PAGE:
I’m all for economic storytelling, but unless the director is extremely skilled in saying a lot with a little, then connective tissue becomes essential. Unfortunately, director Rebecca Zlotowski constantly forces her film Grand Central to leap forward, and it stumbles every time it lands. The story does have a unique setting and holds our interest for a while as we try to find the common thematic ground between a nuclear power plant and a love affair, but the changes between the two are so abrupt that one side ends up looking like a training video and the other comes off as a choppy melodrama.
Gary Manda (Tahar Rahim) is out of work, and the only job he can get is working at a nuclear power plant. When he arrives, he finds a tight-knit community where the health risks are high, but he does find friends in veterans Gilles (Oliver Gourmet) and Toni (Denis Ménochet). But his closest relationship ends up being with Toni’s fiancée, Karole (Léa Seydoux). What at first seems like a casual acquaintance between the two ends up being a highly charged love affair, and Gary’s desire to stay with Karole puts him in jeopardy as his life at the plant becomes more dangerous.
The speed at which Gary and Karole begin their affair is staggering and strange. At a dinner early in the film, the group is discussing the threat of radiation exposure, and Gary wonders what it feels like. Karole goes over to Gary, gives him a passionate kiss in front of everyone including Toni, and says that the weak-in-the-knees, heart-racing sensation is like a “low dose”. She then casually walks back to Toni, kisses him, and sits in his lap, and Toni seems in no way bothered by what just occurred. As an ignorant American, I can only assume this is acceptable behavior in France (French readers, please feel free to correct me in the comments section). Cultural oddity aside, it’s a clumsy way to tie the “danger” of the two plotlines.
But the affair plotline becomes even more awkward as Gary and Karole quickly rush into a clandestine sexual relationship after riding next to each other in a car. The scene starts off as a subtle, clever way to build tension as Gary and Karole’s bare legs rub up against each other in the backseat. But then we cut to the two having sex in a field. Perhaps any other information on how they got there would be extraneous, but in execution, the jump is jarring, and then we’re right back at the power plant.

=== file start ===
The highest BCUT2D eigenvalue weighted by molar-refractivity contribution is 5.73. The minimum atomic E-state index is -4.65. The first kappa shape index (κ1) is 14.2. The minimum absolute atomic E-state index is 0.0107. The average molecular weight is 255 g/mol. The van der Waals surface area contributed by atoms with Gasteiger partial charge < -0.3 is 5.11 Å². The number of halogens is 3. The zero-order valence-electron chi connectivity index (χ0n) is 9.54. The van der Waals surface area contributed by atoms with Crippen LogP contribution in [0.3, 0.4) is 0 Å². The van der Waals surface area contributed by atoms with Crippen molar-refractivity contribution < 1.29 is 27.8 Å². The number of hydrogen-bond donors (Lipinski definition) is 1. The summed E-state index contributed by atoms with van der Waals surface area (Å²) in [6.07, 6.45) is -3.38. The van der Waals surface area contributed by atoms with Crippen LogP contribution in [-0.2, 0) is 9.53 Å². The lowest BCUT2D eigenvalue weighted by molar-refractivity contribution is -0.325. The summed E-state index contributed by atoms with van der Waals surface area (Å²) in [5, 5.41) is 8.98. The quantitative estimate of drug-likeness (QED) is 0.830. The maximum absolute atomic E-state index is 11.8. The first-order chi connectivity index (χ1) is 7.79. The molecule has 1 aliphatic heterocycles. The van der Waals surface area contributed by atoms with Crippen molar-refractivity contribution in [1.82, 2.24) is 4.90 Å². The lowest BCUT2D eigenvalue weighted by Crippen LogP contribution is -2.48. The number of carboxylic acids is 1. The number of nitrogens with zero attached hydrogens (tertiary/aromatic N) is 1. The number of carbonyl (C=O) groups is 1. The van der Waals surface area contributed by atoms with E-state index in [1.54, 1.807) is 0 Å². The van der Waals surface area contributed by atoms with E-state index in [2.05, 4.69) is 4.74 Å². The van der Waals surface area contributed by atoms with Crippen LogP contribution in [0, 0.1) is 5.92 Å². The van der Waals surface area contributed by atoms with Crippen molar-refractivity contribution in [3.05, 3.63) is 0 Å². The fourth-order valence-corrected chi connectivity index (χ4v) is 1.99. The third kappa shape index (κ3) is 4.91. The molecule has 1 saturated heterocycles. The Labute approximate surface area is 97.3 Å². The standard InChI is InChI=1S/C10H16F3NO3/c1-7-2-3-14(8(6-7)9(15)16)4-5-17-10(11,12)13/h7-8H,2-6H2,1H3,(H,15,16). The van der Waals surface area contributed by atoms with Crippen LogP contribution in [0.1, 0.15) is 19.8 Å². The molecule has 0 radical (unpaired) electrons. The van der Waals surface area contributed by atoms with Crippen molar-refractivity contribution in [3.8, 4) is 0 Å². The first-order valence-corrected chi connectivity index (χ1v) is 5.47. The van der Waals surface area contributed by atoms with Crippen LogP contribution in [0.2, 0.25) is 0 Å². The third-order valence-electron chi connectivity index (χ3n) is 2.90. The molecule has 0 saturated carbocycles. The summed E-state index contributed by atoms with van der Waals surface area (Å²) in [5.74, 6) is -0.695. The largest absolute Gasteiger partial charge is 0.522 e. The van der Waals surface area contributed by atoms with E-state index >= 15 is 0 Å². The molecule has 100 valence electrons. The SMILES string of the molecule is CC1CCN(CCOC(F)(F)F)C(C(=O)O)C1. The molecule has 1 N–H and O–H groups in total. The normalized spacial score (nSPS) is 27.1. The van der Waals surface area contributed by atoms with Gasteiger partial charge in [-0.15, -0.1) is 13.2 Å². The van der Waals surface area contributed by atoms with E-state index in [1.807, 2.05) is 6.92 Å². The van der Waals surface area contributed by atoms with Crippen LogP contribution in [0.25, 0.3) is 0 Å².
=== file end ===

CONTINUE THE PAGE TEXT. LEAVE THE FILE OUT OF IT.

I must admit that I found the power plant material fascinating. There’s an attention to detail that’s missing from Gary and Karole’s relationship, and I’ve never seen a movie set in a nuclear power plant that wasn’t on the verge of total meltdown. Usually, that’s the purpose of nuclear power plants in movies: to meltdown. Grand Central brings a specific focus on the jobs required to run a plant and the risks of individual contamination.
As made clear by the overbearing final scene (although there’s an unintentionally hilarious shot that plays during the end credits), Zlotowski intended that these two stories convey a sense of dangerous positions. However, the power plant comes off as far more intense because there’s almost no shading to the characters other than Gilles, who gives us a unique perspective on someone who wants to protect his people, but is increasingly fed up with the job. But we primarily spend time with Gary and Karole, and while Rahim and Seydoux are talented actors who do the most with what they have, Zlotowski doesn’t give them very much other than looks of longing and relaxing in a field.
There are times when the sparseness works in both stories. There’s tension in the power plant and sadness in the affair, especially as Gary and Karole start developing romantic feelings towards each other. However, the staccato pacing constantly disrupts the mood, and while the two plots may share a tenuous thematic connection, they’re never fleshed out to the point where they carry serious dramatic weight. Grand Central tries to be fleet-footed, but it’s constantly falling to the ground.